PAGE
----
I took my KX2 this morning when I went out to ride my bicycle. I found a good place to put up my dipole where I could be in the shade. After working 2 Japanese stations, I used my phone to record video of me working a third station so you can share in the joy of portable QRP.
Why not take your radio with you when you go out for a walk, a hike, bike riding, etc. You never know what will happen!
This past weekend, I took the Mountain Topper radios (3B and 5B) to Bobcat Ridge and worked a bunch of stations. In this video, I show my antenna setup and work 5 or 6 stations. At the end of the video, I show all of the stations I worked.
Not bad for 3 watts and a wire antenna. I was only transmitting for about 90 minutes, total. The various contests running this weekend made it super-easy to work QRP!
LNR Precision (www.LNRPrecision.com) recently released the first production batch of their new Mountain Topper 5-Band QRP radio.
The MTR-5B is THE new pocket-sized QRP radio to have. Highly Recommended!
As soon as I took it out of the box and hooked it up, my first contact was CN8KD in Morocco on 30m. I take that as as good omen for all of the fun I will have with this amazing little rig.
In this video, I show you the improvements over the (still awesome) MTR-3B radio. I then hook it up to an antenna and take it for a spin, letting you see the new four-line LCD display and some of the many cool features.
Using a well-known circuit, I show you how to build a simple computer interface so your logging software can send CW through your radio.
The logging software simulates someone using a straight key. It changes the voltage on an RS-232 pin and the electronic circuit uses a transistor as a switch, grounding the lines as though someone grounded the contacts of a straight key.
This interface will let you work a contest or pile-up using your logging software – without having to use a key or paddle.
The circuit diagram: http://www.n3fjp.com/cwschematic.html
N3FJP website: http://www.n3fjp.com
Tripp-Lite USB to Serial Converter: See it on Amazon.com
I got the last Mountain Topper QRP radio of 2015 from LNR Precision (according to Ryan).
I’ve been having a ball with this gem for the past 10 days. In this video, I tell you about the radio and then show you how to use nearly every feature. It’s a long video that I made for those who may be interested in this jewel-like little rig… which should be EVERYONE!
A fun and effective way to improve your CW character recognition and gain speed is through the software program called Morse Runner.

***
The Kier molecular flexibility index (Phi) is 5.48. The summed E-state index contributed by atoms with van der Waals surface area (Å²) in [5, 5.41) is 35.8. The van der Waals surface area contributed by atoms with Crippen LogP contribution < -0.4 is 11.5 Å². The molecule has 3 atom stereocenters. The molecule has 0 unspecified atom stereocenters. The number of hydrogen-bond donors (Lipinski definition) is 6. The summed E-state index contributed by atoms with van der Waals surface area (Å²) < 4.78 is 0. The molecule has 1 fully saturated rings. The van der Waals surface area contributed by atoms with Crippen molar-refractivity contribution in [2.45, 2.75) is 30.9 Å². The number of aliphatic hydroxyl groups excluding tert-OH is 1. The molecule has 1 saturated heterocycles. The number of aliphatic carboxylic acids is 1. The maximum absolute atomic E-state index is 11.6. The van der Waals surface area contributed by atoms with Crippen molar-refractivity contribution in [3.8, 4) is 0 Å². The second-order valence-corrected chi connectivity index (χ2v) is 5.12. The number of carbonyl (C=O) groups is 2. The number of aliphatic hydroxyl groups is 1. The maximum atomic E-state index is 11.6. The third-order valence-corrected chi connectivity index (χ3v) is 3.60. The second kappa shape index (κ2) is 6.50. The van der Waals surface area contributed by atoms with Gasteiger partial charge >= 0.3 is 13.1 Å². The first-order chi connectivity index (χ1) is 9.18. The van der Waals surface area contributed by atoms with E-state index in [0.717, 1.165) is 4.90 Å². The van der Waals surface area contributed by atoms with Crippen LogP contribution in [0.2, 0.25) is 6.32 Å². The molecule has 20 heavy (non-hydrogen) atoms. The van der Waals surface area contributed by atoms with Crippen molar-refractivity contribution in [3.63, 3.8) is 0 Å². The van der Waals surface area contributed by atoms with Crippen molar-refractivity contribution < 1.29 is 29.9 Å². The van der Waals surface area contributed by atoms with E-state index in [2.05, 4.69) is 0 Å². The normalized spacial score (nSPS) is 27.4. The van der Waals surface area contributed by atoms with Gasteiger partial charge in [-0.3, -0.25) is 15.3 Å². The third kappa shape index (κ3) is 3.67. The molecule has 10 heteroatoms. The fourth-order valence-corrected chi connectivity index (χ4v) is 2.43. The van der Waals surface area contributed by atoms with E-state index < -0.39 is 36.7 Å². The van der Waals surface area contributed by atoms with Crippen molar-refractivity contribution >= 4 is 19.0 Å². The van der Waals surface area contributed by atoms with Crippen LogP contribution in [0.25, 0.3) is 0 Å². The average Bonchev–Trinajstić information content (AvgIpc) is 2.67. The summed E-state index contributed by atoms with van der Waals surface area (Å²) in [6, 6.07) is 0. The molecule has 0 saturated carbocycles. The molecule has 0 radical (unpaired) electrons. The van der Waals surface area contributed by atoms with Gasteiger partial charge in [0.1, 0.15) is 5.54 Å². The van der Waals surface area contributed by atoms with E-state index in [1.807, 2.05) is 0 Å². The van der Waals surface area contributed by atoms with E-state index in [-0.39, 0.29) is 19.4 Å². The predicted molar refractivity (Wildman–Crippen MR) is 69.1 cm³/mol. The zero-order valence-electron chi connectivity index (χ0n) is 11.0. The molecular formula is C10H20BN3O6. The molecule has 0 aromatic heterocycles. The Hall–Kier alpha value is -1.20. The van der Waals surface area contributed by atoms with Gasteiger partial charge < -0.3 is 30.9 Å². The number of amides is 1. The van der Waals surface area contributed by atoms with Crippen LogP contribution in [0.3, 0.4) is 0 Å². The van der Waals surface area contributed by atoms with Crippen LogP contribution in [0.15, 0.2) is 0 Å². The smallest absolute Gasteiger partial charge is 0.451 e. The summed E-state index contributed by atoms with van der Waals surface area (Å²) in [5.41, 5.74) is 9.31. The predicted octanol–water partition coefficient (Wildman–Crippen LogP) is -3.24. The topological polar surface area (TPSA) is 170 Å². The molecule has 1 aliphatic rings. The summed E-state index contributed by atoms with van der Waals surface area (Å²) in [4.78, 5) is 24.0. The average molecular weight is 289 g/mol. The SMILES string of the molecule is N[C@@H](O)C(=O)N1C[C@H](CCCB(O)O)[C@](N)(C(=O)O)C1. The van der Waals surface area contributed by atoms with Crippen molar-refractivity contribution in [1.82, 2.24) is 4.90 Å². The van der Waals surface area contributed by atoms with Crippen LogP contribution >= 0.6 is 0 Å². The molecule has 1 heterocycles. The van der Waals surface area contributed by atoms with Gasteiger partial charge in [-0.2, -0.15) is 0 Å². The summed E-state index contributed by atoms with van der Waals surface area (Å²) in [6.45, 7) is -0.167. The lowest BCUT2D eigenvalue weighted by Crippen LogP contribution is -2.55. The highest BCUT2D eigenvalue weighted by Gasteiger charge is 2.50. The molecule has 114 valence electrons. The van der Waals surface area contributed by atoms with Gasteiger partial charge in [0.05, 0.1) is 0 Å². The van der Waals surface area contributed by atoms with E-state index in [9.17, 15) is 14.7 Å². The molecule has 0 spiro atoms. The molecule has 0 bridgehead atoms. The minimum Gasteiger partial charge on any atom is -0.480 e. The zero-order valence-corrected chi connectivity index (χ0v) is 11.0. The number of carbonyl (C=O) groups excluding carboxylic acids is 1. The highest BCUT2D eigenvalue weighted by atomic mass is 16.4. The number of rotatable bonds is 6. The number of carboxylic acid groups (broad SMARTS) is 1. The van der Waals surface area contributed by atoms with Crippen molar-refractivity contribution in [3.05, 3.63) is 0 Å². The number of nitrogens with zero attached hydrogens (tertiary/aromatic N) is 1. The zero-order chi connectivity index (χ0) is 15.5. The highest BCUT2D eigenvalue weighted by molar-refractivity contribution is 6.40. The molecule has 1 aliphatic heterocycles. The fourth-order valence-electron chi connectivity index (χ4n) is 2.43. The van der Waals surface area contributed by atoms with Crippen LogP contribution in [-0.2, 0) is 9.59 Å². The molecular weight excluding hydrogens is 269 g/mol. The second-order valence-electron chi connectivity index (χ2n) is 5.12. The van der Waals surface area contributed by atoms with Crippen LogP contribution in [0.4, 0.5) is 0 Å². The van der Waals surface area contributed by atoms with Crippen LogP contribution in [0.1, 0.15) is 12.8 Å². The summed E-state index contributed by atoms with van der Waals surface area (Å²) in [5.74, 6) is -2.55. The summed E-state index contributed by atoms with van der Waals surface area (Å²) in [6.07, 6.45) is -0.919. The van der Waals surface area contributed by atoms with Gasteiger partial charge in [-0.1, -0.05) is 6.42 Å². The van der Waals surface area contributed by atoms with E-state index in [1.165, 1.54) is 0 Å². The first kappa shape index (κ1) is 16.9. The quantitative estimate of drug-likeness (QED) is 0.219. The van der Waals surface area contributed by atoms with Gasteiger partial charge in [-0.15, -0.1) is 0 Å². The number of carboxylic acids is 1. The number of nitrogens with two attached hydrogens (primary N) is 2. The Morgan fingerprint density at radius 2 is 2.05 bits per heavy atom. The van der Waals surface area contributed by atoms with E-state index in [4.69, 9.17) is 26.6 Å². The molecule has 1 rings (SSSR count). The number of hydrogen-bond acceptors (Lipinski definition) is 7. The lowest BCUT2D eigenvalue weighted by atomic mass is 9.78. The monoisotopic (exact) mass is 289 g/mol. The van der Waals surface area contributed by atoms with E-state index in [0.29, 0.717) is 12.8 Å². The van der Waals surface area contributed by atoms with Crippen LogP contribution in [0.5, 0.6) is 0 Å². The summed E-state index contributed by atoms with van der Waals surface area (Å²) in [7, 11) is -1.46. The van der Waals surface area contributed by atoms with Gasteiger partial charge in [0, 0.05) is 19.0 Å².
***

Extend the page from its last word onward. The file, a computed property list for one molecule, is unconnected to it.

Morse Runner is a contest simulator that lets you work a virtual “pile-up” (multiple people calling you at the same time). You can control the parameters so that your session is as easy or as white-knuckled hectic as you wish. This program really makes a game out of morse code. Note: This program assumes that you already know your letters and numbers… it’s not for learning morse code but for helping you to improve your speed.
Download it from the author’s website: http://www.dxatlas.com/morserunner/
Are you a new ham who is nervous about making your first contacts?
We’ve all been there, felt that! In this video, I give advice on how to stop putting pressure on yourself. You WILL make mistakes… but, I teach you two words that can help you gather the courage to move forward.
As a bonus, I also teach you two acronyms: “G.O.M.” and “N.N.”
Enjoy! – Cliff
My friend Tim Kreth (AD4CJ) sent me a couple of cell phone videos that he shot last weekend during the ARRL Sweepstakes contest.
Tim was only using 1/10th of a watt and he made a number of contacts. Here are a couple of them…
It’s practically rare to hear a morse code conversation where both stations are on the exact same frequency.
This video talks about the concepts behind tuning in CW mode… the carrier, tx offset, and sidetone pitch. Examples are shown using my Elecraft KX3…
If you’re into QRP, I want to encourage you to consider learning morse code. While you can make plenty of contacts with voice or digital, it’s hard to beat the “cw” (continuous wave) mode for efficiency.
With voice, everything you say is stretched out and occupies about 3 kHz of bandwidth. With morse code, that energy is compressed/condensed into a sliver of the bandwidth, concentrating the energy like a laser pointer!